In relation to this historical reconstruction we aren’t at the end of the road, but I do think that the terminus is within sight.
There are only so many populations one can sample, and so many statistical constructs one can posit, before one is on the plateau of diminishing marginal returns.
For example, the model of Holocene Europe being a synthesis of two very distinctive populations which merged after the last Ice Age was too simple.
A model with three populations  is sufficient for the vast majority of European groups.
Though in these sorts of situations more complex models may be consistent with the results, the bias is to go with parsimony, and attempt some alignment with linguistic and archaeological evidence.
The figure at the top of this post illustrates the modification that these authors made to the schematic of Lazaridis et al.
Iosif Lazaridis himself as weighed in on Twitter 
CHG = Caucasian hunter-gatherers.
More specifically, the authors of this paper analyze two subfossils from Georgia dated to ~10 to ~13 thousand years, Kotias and Satsurblia.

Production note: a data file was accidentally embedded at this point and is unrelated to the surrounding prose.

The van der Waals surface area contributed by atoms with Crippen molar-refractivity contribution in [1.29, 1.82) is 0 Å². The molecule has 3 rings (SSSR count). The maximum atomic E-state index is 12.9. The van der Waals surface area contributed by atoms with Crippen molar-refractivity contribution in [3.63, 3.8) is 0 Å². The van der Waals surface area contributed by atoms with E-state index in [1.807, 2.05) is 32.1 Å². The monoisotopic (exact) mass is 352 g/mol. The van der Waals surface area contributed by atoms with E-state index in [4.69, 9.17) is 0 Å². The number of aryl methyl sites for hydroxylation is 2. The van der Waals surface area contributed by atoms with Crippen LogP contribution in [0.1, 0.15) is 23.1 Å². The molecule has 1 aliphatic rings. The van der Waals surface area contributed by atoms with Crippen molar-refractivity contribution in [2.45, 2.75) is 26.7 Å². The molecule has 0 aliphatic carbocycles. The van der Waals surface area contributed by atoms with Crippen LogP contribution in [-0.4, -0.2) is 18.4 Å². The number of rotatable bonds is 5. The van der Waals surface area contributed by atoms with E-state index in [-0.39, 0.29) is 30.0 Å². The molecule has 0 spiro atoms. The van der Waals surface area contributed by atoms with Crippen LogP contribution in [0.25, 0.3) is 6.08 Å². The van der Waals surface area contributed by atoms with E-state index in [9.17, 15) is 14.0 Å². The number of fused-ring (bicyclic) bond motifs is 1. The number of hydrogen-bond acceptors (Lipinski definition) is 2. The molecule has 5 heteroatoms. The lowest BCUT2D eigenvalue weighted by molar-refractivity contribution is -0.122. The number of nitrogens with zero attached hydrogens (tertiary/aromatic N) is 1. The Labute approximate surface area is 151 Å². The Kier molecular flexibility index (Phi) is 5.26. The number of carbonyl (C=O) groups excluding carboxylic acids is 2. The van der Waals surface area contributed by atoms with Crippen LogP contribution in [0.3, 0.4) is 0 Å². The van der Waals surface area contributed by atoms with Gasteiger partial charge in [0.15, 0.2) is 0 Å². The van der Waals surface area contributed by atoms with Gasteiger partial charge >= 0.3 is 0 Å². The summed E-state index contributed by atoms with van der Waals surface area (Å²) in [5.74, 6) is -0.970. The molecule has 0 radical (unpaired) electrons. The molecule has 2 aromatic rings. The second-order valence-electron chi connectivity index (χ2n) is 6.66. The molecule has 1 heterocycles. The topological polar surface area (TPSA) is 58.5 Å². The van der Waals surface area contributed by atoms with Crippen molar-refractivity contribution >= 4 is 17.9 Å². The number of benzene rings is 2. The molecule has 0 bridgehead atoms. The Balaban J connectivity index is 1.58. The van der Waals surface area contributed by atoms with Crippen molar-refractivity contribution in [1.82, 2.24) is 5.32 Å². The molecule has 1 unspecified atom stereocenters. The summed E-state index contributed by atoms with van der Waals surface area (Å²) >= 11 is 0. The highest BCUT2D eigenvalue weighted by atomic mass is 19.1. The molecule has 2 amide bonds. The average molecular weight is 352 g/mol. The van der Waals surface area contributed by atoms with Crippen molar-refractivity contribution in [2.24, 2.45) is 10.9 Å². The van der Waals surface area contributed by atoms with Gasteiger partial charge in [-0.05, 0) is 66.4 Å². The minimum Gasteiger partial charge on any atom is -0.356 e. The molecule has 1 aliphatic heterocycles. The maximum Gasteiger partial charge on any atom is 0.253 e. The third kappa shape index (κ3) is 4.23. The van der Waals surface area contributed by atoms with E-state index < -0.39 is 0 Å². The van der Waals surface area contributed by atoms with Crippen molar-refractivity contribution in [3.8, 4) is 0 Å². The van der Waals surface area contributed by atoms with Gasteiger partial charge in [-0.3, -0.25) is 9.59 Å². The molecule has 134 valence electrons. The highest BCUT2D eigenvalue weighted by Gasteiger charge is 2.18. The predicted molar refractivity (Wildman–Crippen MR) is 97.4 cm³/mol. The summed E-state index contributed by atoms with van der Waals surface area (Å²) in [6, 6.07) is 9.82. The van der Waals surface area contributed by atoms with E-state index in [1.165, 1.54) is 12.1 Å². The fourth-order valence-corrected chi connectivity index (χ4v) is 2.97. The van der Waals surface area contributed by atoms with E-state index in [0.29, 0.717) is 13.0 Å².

Kotias, at ~15x coverage (that is, each position is sampled ~15 times, so you have a good sense of variation at any given position), is particularly useful.
What they found is as Lazaridis reports above: CHG seem one of the primordial groups to give rise to the extant variation of modern Europeans, and Western Eurasians writ large.
The rough stylized history of the non-African populations is as such: a “basal Eurasian” (bEu) population separates off first, and then west and east Eurasians diverge, and then in the west there is a divergence between the ancestors of western hunter-gatherers (WHG) and ancient north Eurasians (ANE).
The early European farmers (EEF) are compounds between WHG and bEu, with a slight bias toward WHG.
The Anatolian farmers  were also admixed, though biased toward bEu.
The eastern hunter-gatherers (EHG) are a balanced mix between WHG and ANE, and this group fused with the CHG to give rise to Yamnaya.
This brings up the question: are CHG the basal Eurasians? I doubt it.
The paleodemography of the ancient Near East has been barely elucidated.
It seems likely that CHG, like the Anatolian farmers, are a compound of some sort.
Basal Eurasians may manifest as an allele frequency spectrum across the Middle East during this period, the remnants of a back migration from west Eurasian groups mixing with the ur-Basal Eurasians, who were the first to split off from the Out of Africa migration.
In the colder and drier world of the Last Glacial Maximum (LGM) it seems likely that some of the northern hunter-gatherer populations would move into territory occupied by basal Middle Eastern groups.